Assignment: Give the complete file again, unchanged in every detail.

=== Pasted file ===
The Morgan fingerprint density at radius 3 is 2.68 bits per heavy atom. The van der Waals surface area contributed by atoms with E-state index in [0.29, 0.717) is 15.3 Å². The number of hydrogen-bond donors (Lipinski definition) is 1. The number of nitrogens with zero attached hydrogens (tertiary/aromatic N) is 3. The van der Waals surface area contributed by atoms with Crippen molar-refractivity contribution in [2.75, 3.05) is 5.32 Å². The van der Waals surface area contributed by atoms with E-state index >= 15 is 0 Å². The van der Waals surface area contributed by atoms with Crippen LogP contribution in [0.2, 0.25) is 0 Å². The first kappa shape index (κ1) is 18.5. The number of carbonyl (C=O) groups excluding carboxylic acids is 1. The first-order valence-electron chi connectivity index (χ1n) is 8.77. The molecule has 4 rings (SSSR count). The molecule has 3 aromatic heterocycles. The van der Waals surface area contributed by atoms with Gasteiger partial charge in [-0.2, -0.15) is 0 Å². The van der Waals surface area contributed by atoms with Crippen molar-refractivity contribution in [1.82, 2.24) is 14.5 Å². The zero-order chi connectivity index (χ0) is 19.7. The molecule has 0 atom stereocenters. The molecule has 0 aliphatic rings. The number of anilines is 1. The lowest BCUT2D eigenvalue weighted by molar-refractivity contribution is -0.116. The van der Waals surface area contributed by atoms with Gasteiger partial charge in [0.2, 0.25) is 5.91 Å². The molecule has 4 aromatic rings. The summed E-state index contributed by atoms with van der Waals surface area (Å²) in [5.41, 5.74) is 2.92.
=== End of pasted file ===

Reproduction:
The Morgan fingerprint density at radius 3 is 2.68 bits per heavy atom. The van der Waals surface area contributed by atoms with E-state index in [0.29, 0.717) is 15.3 Å². The number of hydrogen-bond donors (Lipinski definition) is 1. The number of nitrogens with zero attached hydrogens (tertiary/aromatic N) is 3. The van der Waals surface area contributed by atoms with Crippen molar-refractivity contribution in [2.75, 3.05) is 5.32 Å². The van der Waals surface area contributed by atoms with E-state index >= 15 is 0 Å². The van der Waals surface area contributed by atoms with Crippen LogP contribution in [0.2, 0.25) is 0 Å². The first kappa shape index (κ1) is 18.5. The number of carbonyl (C=O) groups excluding carboxylic acids is 1. The first-order valence-electron chi connectivity index (χ1n) is 8.77. The molecule has 4 rings (SSSR count). The molecule has 3 aromatic heterocycles. The van der Waals surface area contributed by atoms with Gasteiger partial charge in [-0.2, -0.15) is 0 Å². The van der Waals surface area contributed by atoms with Crippen molar-refractivity contribution in [1.82, 2.24) is 14.5 Å². The zero-order chi connectivity index (χ0) is 19.7. The molecule has 0 atom stereocenters. The molecule has 0 aliphatic rings. The number of anilines is 1. The lowest BCUT2D eigenvalue weighted by molar-refractivity contribution is -0.116. The van der Waals surface area contributed by atoms with Gasteiger partial charge in [0.2, 0.25) is 5.91 Å². The molecule has 4 aromatic rings. The summed E-state index contributed by atoms with van der Waals surface area (Å²) in [5.41, 5.74) is 2.92.